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Dec 10, 2019Back to Veoci Blog
Implementing and managing a business continuity program is no small feat. To build a BCMP, a practitioner needs to get buy-in, collaborate with departments and individuals, get the plans together, exercise those plans, and maintain them as time goes on.
Imagining tackling these tasks for large, even global, organizations. How difficult would that be?
The business continuity and emergency management managers of MIT, NYU, and VCU came together for a panel discussion on the challenges—and solutions—of being the engines behind these vital programs.
The speakers on the panel:
Director of Emergency Management , Virginia Commonwealth University (VCU)
Manager of Emergency Management, New York University (NYU)
Director of Emergency Management and Continuity, New York University (NYU)
Emergency Management Specialist, Massachusetts Institute of Technology (MIT)
The webinar was originally recorded on September 24th, 2019. For the full webinar, contact Julie at email@example.com.
The panelists all faced a common challenge: securing leadership’s buy-in for implementing robust business continuity solutions. Each of them were able to tackle this challenge with their own strategies; one of those strategies was making the stakes real.
Lori helped senior leadership at her organization understand what was in it for them. Moreover, they also identified the losses, impacts, and consequences of tackling an event without a plan in place. Presenting the outcomes of a planless response is what cemented their buy-in of Lori’s business continuity program.
Starting is often the hardest part of a project.
How comprehensive a BCMP for a large institution like MIT, NYU, or VCU makes this adage seem true. But our webinar panelists had great tips for other business continuity professionals tasked with getting the continuity ball rolling for their organizations.
William Karnadi said one of the webinar’s most salient points when he responded to the “Where do I start” question.
William said you need you find your starting line first, which is something that’s easy to forget. Approaching the task of rolling out a large BCMP without a scope of what may already be in place will create unnecessary work. Doing this will most likely throw a wrench into your strategy and extend the implementation window.
William’s tip comes full-circle, though. He also said you need a sense of where you’re headed with your institution’s BCMP. Losing sight of your path or vision for the program will only add stress to the roll-out. Stick to the system you’ve thought out.
Lori’s advice tackles “Starting is the Hardest Part” head on.
There is a plethora of resources out there for business continuity and emergency management professionals, including incredibly large and diverse networks of other professionals. Some are bound to have faced this issue as well, so always be sure to reach out and ask for help. Two words sum her advice up well: “find inspiration.”
Steven Taddonio addressed one of the biggest obstacles any professional kicking off a program experiences: getting all the players to understand business continuity.
Steven said once they know, everything becomes much easier. But, as many things are, this is easier said than done. Sitting down with each department, or creating learning materials for them, will tell each stakeholder what this operation is and what it means to the institution. Educate the players on what their departments’ true essential functions are and guide them through whichever steps of building a plan they struggle with.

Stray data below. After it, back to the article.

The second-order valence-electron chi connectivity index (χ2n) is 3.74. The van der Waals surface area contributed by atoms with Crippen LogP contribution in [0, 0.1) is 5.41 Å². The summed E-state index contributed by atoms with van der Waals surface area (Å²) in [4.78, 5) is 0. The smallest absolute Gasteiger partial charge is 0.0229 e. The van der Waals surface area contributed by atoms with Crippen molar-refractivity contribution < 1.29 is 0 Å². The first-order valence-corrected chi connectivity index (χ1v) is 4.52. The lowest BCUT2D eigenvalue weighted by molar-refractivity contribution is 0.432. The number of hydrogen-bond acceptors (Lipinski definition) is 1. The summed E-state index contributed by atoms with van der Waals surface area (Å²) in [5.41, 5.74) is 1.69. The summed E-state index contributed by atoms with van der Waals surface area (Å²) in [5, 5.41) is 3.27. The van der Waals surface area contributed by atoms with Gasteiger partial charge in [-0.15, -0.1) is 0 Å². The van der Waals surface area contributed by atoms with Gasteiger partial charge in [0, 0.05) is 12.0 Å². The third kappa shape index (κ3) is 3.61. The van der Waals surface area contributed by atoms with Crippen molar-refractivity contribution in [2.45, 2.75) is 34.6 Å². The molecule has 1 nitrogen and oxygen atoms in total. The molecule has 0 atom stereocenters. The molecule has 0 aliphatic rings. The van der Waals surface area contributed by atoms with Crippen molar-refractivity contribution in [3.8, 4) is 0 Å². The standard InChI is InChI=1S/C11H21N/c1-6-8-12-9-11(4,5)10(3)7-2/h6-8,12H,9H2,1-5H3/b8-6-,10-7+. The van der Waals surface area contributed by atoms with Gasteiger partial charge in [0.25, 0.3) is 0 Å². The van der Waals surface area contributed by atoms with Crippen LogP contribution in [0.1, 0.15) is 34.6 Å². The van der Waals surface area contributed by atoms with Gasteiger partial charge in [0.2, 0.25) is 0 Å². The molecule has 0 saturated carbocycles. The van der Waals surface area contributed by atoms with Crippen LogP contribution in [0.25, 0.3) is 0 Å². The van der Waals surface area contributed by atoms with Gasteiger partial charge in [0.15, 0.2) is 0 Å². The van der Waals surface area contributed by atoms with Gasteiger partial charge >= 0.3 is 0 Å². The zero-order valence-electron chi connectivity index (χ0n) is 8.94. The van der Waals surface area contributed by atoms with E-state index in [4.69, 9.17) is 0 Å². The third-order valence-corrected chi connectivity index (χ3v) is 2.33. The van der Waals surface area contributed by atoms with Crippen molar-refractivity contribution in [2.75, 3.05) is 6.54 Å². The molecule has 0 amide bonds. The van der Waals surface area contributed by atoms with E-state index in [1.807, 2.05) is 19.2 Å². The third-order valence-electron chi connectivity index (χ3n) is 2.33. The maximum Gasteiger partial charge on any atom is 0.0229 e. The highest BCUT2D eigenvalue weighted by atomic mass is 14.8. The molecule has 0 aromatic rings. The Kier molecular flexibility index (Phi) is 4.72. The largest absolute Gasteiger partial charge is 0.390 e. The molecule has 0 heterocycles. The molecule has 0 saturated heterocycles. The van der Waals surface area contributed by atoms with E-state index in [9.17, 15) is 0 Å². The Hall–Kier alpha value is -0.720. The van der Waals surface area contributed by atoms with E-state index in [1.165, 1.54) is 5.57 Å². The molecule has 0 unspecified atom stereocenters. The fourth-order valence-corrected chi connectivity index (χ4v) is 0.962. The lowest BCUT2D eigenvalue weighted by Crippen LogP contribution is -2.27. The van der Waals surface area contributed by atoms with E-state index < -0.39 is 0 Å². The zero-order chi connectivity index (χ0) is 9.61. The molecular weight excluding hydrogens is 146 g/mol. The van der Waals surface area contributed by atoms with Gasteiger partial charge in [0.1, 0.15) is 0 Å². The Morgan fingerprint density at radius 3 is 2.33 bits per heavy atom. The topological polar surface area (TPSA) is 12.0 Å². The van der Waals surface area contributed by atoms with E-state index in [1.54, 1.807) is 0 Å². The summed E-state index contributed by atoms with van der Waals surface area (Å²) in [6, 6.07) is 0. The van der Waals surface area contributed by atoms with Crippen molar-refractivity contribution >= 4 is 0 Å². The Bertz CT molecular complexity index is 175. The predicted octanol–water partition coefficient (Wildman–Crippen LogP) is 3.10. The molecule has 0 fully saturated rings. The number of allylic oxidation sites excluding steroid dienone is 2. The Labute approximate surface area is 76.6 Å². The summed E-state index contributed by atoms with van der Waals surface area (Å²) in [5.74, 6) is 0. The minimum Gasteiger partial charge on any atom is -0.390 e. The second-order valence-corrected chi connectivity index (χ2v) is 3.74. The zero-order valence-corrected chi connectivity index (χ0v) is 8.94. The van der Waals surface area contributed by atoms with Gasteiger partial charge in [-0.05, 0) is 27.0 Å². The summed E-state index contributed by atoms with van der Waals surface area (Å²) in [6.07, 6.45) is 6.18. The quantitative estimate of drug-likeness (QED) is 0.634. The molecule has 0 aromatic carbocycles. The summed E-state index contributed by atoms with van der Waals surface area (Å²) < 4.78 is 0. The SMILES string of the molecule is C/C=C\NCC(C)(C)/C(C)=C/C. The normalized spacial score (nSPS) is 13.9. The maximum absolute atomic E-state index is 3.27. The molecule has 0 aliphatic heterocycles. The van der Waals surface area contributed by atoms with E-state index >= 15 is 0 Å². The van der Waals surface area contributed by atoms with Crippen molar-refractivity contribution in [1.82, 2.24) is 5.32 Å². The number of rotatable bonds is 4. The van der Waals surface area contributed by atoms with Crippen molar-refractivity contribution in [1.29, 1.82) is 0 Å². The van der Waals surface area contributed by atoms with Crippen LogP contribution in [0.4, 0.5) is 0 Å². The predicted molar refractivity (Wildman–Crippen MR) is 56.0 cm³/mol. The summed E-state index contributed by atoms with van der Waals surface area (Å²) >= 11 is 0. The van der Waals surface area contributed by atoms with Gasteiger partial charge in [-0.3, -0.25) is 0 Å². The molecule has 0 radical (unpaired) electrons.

Anne Marie McLaughlin touched on what’s it’s like running what’s effectively a global BCMP.
NYU has 15 campuses across 11 countries, some of which are situated in some of the world’s largest and most famous cities, like New York City, Abu Dhabi, and Shanghai. Standardization of both response and maintenance is the oil in the large continuity machine here.
An ICS model here ensures the teams of each NYU campus follow the same response structure. Tools also help the teams on top of plan maintenance, pushing notifications and reminders about routine up-keep.
Ultimately, Anne Marie and William are trying to develop a data-driven decision making program. The end goal? To make sure NYU, as a global institution, is as resilient as possible.
For Steven Taddonio at MIT, being thorough is the key to guaranteeing the continued success of a large BCMP. Each department, and any sub departments, note the full details of essential functions.
Steven also advocated that the webinar’s listeners not be afraid to hold the hands of the other players in your institution's BCMP. Some may need no guidance, while others may need help every step of the way. He advised that business continuity and emergency management professionals be totally open with all stakeholders, providing them with as much knowledge and assistance as they ask for.
At VCU, Lori added a unique perspective. She said, business continuity wise, VCU was the new kid on the block. She and the other stakeholders at VCU are still working through the last phases of their implementation plan. But from this position, she was able to pass along something she picked up about running a BCMP at a large and complex institution.
Establishing the relationships the program needs to succeed is critical. This includes department managers, leadership, senior leadership, and whoever else may be involved in the journey. Doing this may not show benefits immediately. But as the program matures, new requests and tasks pop-up, or a plan is put to the test, those threads will make the process easier.
The panelists of this webinar touched on these topics in more depth, and some other topics, over the course of the full webinar. If you’d like to see the recording, get in touch with our team.
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